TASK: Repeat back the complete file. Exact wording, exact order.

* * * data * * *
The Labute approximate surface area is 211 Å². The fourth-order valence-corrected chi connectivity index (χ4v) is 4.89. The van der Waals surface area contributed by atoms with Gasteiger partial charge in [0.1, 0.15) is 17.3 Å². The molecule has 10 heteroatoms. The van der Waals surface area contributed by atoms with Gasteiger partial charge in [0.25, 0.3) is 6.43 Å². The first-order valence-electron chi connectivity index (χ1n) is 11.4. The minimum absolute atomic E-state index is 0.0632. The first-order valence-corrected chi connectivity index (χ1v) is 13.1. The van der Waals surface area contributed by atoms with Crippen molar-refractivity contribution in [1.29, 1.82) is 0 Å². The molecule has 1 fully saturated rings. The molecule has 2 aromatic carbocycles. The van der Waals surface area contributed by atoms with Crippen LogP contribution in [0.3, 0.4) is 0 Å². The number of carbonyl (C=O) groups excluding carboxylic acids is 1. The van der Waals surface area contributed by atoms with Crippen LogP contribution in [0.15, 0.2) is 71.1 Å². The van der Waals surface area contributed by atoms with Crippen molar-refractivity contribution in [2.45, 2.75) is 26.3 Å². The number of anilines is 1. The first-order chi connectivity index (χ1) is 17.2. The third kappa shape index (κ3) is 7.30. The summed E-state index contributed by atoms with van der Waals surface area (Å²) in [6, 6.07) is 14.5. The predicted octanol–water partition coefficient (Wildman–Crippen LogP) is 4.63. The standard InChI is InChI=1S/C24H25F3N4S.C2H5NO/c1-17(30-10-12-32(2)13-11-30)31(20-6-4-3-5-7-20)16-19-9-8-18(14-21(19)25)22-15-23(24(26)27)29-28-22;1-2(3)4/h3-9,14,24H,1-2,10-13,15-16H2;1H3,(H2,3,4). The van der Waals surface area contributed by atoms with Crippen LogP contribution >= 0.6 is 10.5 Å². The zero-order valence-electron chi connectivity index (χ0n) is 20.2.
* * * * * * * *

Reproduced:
The Labute approximate surface area is 211 Å². The fourth-order valence-corrected chi connectivity index (χ4v) is 4.89. The van der Waals surface area contributed by atoms with Gasteiger partial charge in [0.1, 0.15) is 17.3 Å². The molecule has 10 heteroatoms. The van der Waals surface area contributed by atoms with Gasteiger partial charge in [0.25, 0.3) is 6.43 Å². The first-order valence-electron chi connectivity index (χ1n) is 11.4. The minimum absolute atomic E-state index is 0.0632. The first-order valence-corrected chi connectivity index (χ1v) is 13.1. The van der Waals surface area contributed by atoms with Crippen molar-refractivity contribution in [1.29, 1.82) is 0 Å². The molecule has 1 fully saturated rings. The molecule has 2 aromatic carbocycles. The van der Waals surface area contributed by atoms with Crippen LogP contribution in [0.3, 0.4) is 0 Å². The number of carbonyl (C=O) groups excluding carboxylic acids is 1. The van der Waals surface area contributed by atoms with Crippen LogP contribution in [0.15, 0.2) is 71.1 Å². The van der Waals surface area contributed by atoms with Crippen molar-refractivity contribution in [2.45, 2.75) is 26.3 Å². The number of anilines is 1. The first-order chi connectivity index (χ1) is 17.2. The third kappa shape index (κ3) is 7.30. The summed E-state index contributed by atoms with van der Waals surface area (Å²) in [6, 6.07) is 14.5. The predicted octanol–water partition coefficient (Wildman–Crippen LogP) is 4.63. The standard InChI is InChI=1S/C24H25F3N4S.C2H5NO/c1-17(30-10-12-32(2)13-11-30)31(20-6-4-3-5-7-20)16-19-9-8-18(14-21(19)25)22-15-23(24(26)27)29-28-22;1-2(3)4/h3-9,14,24H,1-2,10-13,15-16H2;1H3,(H2,3,4). The van der Waals surface area contributed by atoms with Crippen LogP contribution >= 0.6 is 10.5 Å². The zero-order valence-electron chi connectivity index (χ0n) is 20.2.